- Tether’s legal battle may be over, but the war is still being fought
- The company must file quarterly transparency reports, something they haven’t managed to do in seven years
- Only after the first report will we know the true health of the company
Following the resolution of the Bitfinex/Tether case last week, the cryptocurrency world breathed a collective sigh of relief now that the ‘Tether FUD’ was over (despite it not being FUD at all). As part of the settlement, which saw Tether’s parent company iFinex agreeing to pay an $18.5 million penalty in return for concluding the case, Tether must submit quarterly filings to the Office of the Attorney General (OAG) to show that every one of its USDT tokens is backed. However, the fact that they have been either unable or unwilling to provide such information at any point since the first USDT token was minted in 2014 suggests that this process may not be as easy as the community thinks, and that the threat of a Tether collapse may not be over after all.
Tether Can’t Afford to Perpetuate Prior Vagueness
Tether’s agreement to file quarterly transparency reports is, on the surface, good news. If all goes well, the voracity of every single USDT token will be verified. But what if everything doesn’t go well? What if the information they provide isn’t considered satisfactory by the OAG and is not accepted?
After all, Tether has never yet managed to provide anything like this despite almost five years’ worth of demands. What makes anyone think they’ll suddenly be able to rustle up the right information every quarter for two years?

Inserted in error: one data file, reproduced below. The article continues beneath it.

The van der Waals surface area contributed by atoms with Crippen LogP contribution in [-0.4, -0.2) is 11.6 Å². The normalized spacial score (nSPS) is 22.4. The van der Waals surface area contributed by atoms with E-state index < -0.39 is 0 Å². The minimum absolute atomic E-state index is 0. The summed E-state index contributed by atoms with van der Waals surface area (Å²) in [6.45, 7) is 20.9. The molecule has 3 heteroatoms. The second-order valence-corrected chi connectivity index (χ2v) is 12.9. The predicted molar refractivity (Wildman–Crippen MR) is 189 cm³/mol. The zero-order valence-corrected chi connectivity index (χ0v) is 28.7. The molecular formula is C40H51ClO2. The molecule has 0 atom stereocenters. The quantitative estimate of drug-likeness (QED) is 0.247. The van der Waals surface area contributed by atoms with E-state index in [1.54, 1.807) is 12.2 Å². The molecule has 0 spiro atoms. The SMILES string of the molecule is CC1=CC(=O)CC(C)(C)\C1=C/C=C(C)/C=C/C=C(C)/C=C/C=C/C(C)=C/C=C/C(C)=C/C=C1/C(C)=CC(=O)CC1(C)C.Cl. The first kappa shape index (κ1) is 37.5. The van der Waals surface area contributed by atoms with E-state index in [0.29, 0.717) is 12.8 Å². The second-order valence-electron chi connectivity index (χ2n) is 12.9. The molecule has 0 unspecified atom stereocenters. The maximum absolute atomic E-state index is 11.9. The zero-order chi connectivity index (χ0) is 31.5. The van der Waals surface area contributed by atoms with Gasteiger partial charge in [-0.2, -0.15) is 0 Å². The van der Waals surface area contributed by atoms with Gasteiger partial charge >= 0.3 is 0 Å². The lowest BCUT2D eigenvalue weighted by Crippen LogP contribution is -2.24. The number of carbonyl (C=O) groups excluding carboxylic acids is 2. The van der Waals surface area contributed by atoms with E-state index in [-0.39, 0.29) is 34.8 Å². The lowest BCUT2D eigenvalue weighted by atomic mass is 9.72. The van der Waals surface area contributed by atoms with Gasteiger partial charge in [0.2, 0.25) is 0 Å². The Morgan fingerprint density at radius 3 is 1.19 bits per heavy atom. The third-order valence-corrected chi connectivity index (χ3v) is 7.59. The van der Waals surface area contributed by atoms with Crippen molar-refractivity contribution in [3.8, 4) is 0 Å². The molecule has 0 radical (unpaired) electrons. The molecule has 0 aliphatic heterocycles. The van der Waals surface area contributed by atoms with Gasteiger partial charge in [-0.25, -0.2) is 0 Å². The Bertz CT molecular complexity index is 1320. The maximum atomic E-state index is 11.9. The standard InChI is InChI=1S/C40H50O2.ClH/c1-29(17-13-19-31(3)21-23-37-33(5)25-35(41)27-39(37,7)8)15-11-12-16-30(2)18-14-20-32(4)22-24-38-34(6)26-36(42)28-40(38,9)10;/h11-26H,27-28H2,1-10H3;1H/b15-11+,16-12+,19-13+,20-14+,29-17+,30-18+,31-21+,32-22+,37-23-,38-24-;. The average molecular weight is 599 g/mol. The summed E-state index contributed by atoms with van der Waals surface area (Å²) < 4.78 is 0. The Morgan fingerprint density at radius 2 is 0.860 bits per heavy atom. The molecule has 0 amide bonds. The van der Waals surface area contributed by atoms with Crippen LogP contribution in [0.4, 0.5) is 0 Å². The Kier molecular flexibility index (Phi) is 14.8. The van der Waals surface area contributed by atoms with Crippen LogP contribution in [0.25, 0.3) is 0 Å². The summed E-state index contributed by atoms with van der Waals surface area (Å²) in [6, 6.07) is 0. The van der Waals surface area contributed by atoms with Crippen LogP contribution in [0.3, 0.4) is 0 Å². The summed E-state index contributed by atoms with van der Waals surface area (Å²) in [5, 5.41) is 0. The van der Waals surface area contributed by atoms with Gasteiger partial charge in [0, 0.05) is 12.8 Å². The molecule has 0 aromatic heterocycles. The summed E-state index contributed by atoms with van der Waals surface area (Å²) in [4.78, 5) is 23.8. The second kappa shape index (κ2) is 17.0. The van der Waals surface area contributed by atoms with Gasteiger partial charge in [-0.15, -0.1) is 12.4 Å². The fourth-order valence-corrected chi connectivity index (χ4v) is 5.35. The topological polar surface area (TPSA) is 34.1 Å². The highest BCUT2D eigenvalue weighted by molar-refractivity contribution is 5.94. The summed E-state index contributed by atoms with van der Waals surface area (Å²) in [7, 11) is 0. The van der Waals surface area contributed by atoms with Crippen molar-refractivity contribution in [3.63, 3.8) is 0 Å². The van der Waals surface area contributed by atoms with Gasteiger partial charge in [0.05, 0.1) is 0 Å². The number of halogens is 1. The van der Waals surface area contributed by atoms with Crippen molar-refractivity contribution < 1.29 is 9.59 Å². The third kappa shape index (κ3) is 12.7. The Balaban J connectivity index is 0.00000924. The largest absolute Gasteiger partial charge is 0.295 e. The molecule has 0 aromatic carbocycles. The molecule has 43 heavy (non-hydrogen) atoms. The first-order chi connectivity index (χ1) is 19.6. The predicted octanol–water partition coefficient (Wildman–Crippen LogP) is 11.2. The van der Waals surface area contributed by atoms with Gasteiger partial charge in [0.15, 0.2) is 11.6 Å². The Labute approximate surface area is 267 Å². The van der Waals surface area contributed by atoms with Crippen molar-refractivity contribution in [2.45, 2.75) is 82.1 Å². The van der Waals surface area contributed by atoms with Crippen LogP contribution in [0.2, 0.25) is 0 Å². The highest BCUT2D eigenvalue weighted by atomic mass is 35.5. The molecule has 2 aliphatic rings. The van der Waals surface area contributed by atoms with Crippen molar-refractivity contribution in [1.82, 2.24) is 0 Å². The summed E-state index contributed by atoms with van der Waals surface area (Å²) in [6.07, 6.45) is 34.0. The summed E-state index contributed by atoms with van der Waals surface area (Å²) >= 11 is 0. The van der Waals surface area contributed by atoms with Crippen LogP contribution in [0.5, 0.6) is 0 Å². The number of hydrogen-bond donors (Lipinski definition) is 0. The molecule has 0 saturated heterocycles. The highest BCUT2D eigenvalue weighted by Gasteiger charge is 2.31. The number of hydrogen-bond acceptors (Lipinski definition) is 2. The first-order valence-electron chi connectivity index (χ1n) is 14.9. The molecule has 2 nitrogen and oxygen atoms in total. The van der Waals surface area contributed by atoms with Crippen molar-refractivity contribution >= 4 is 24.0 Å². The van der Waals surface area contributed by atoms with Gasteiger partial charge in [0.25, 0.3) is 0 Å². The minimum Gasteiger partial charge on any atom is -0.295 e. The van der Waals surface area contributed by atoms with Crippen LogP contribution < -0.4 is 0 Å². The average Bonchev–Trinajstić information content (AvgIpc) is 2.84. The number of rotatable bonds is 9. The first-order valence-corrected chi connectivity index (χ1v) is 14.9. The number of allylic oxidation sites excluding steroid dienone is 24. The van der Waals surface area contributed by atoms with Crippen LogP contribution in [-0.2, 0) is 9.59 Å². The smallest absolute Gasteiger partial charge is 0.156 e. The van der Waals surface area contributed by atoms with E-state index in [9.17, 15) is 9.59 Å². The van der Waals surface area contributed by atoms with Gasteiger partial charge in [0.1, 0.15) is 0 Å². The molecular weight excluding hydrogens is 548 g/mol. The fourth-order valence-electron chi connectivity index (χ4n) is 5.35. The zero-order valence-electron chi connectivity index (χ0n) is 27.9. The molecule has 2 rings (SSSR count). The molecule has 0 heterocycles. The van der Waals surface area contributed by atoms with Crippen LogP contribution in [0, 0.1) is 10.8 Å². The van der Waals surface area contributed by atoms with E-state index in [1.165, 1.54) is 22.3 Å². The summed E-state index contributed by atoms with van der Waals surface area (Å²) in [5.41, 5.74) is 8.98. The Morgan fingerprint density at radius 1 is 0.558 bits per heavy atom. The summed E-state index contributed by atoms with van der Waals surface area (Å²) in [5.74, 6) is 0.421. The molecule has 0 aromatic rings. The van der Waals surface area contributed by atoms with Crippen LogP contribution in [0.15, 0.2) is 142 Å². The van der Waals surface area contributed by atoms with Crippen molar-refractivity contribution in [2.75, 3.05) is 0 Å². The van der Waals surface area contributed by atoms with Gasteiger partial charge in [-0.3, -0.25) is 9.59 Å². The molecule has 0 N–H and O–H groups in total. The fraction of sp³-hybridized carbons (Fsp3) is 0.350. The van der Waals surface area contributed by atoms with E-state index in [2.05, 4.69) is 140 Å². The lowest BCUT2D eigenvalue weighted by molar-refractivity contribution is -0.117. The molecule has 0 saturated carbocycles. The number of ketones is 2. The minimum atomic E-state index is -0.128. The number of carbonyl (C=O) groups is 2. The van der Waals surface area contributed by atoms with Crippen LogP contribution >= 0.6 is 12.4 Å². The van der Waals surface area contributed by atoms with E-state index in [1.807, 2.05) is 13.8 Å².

Failure to Prove 2020–21 Backing Unthinkable
In Tether’s favor is the fact that the transparency reports may only cover coins minted past a certain date, meaning that the coins that were part of the OAG investigation could have been ‘accounted for’ and no longer need to have proof of backing.
This will relieve the burden on Tether, who should be able to easily account for their mass printing of the past 12–18 months. What would happen if they can’t is the stuff of nightmares for the crypto community.
All Eyes on First Quarterly Report
The Tether issue will not be resolved until the first quarterly report is received and vetted by the OAG. If everything is fine then the community can legitimately breath its communal sight of relief. If however there are discrepancies or any sort then the specter of a market-wide crash will rear its head again, and this time even Tether’s staunchest defenders will find it hard to back the company.